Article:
This was my shot-in-the-dark purchase at the Leeds International Film Festival. From what I read on the synopsis, it sounded like a documentary. But it was more like a feature film using lots of unseen archive footage.
It's only 1hr 18mins long and it was fascinating watching lots of old footage of various British activities such as farming, celebrating some of more obscure hobbies or festivals such as Morris dancing, maypole, the famous cheese roll at Coopers Hill. But was most fascinating, was the directors presentation.
To me, it felt like the director was showing the different sides of British society through the ages with religious tones told in a way similar to a fever dream. Seeing it done in that way makes me think that this director needs to collaborate with Darren Aronofsky in future projects as the aggressive nature to this reminded of things like 'Requiem For A Dream' and 'Mother!'.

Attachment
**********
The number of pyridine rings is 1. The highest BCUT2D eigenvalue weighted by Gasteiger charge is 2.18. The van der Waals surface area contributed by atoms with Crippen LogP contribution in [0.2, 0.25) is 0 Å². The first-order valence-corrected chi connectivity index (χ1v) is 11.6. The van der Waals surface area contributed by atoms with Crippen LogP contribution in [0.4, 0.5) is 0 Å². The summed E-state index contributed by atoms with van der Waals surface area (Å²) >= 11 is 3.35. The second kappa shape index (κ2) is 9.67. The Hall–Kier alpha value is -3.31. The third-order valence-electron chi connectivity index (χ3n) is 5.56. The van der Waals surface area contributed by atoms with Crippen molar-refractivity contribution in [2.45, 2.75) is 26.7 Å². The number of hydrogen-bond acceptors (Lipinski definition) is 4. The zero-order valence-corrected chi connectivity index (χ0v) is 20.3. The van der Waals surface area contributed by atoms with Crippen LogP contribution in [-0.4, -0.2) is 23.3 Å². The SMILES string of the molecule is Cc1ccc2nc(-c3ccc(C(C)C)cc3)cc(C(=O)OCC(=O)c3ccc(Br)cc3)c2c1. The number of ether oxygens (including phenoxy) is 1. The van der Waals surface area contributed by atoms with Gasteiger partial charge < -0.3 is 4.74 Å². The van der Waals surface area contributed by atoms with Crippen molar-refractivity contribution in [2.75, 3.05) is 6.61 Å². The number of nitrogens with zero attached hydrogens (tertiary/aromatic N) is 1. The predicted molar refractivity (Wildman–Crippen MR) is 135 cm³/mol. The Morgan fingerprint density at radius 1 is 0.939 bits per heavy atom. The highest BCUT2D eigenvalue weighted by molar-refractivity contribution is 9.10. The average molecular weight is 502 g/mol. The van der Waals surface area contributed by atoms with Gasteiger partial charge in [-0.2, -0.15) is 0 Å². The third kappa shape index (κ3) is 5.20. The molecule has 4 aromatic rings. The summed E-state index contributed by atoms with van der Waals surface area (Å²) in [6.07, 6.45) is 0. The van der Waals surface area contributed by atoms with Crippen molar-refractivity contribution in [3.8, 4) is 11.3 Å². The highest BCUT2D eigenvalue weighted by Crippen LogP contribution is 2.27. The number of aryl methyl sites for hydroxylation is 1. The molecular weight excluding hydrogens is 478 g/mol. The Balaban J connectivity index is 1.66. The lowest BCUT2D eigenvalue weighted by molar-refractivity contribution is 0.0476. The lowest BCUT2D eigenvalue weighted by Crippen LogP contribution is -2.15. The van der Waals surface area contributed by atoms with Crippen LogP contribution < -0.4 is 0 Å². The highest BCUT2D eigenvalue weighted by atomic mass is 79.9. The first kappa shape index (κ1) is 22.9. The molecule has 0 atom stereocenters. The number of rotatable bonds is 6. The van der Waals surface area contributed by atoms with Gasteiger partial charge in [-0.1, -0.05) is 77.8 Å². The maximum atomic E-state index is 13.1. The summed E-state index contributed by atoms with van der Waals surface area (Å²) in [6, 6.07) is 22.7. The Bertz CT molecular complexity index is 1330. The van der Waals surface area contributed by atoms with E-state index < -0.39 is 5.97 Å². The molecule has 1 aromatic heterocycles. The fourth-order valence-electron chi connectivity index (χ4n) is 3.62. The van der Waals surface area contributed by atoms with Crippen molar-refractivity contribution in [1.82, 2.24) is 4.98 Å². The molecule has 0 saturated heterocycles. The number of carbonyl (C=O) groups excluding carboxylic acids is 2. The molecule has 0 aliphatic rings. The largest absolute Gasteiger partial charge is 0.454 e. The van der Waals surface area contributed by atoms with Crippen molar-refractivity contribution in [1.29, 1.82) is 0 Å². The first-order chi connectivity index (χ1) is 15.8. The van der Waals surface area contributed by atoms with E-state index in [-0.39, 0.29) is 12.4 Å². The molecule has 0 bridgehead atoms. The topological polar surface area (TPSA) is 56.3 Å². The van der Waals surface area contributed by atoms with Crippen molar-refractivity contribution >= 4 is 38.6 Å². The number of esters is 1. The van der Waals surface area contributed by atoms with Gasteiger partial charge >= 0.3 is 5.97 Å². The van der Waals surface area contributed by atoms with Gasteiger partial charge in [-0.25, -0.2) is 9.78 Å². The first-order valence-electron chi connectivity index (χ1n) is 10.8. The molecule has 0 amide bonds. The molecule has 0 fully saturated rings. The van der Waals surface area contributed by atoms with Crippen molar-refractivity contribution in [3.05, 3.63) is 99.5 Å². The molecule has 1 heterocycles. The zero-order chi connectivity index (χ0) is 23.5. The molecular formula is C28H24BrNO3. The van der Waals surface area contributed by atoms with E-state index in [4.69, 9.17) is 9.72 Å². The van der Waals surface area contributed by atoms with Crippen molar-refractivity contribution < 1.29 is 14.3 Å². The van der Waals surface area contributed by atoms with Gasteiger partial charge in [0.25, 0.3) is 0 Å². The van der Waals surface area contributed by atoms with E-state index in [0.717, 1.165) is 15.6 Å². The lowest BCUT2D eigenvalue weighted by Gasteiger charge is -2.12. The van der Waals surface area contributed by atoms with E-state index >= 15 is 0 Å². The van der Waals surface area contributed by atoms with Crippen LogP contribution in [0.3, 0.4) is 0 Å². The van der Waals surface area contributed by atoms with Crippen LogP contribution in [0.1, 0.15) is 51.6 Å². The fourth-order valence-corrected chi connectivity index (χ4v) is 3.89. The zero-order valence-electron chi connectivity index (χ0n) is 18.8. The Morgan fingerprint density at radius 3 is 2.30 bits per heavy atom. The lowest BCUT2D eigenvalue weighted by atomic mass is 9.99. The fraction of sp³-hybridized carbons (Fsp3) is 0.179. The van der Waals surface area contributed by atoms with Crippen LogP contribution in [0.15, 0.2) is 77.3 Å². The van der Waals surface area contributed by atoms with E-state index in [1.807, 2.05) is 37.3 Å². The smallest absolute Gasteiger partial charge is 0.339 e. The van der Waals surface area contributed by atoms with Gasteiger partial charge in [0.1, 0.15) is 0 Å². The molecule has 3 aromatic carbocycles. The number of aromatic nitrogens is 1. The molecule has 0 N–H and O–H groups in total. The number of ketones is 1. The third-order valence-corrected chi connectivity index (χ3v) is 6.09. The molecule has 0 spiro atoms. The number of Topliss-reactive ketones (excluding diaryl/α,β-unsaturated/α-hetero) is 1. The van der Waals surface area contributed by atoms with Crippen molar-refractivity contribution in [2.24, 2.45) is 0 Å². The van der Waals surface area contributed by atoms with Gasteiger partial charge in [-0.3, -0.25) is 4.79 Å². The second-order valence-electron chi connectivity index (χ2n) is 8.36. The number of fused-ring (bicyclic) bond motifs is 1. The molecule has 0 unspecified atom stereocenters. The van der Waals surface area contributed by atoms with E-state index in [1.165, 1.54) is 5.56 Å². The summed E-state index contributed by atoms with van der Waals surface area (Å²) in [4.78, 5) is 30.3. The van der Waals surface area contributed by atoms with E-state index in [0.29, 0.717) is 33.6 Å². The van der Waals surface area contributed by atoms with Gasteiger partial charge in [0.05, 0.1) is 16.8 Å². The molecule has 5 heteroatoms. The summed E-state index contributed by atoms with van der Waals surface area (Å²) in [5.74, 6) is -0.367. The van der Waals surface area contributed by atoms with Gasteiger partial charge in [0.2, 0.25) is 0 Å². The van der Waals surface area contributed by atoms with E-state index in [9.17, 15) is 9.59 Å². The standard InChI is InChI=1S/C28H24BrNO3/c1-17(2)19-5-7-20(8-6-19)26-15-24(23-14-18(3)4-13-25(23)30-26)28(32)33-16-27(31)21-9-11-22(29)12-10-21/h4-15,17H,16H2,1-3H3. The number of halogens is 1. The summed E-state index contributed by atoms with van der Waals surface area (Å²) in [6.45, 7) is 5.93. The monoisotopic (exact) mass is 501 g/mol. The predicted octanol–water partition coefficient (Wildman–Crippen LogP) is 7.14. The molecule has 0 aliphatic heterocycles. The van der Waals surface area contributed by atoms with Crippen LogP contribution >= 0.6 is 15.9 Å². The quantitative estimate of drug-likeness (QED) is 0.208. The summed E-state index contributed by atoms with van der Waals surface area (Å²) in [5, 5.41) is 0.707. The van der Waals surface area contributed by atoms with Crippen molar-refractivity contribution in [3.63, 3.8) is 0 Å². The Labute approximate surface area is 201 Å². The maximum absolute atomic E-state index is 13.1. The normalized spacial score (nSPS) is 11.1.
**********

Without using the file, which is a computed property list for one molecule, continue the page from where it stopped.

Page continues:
But I think the main theme was showing how our society has treated are landscape and rural areas over time, which was book-ended by a character witnessing all of this from afar.
Whilst showing signs of some of Aronofsky's previous works, it also reminded of a film called Baraka that is a collection of clips showing human life and religion around the world.
While that was a more impressive presentation, this was still a enjoyable yet unique experience. I liked it's almost haunting way of showing its images with the accompanying score. It was presented in an almost aggressive manner, which could put people off as the director seems to be shoving his message down our threats.
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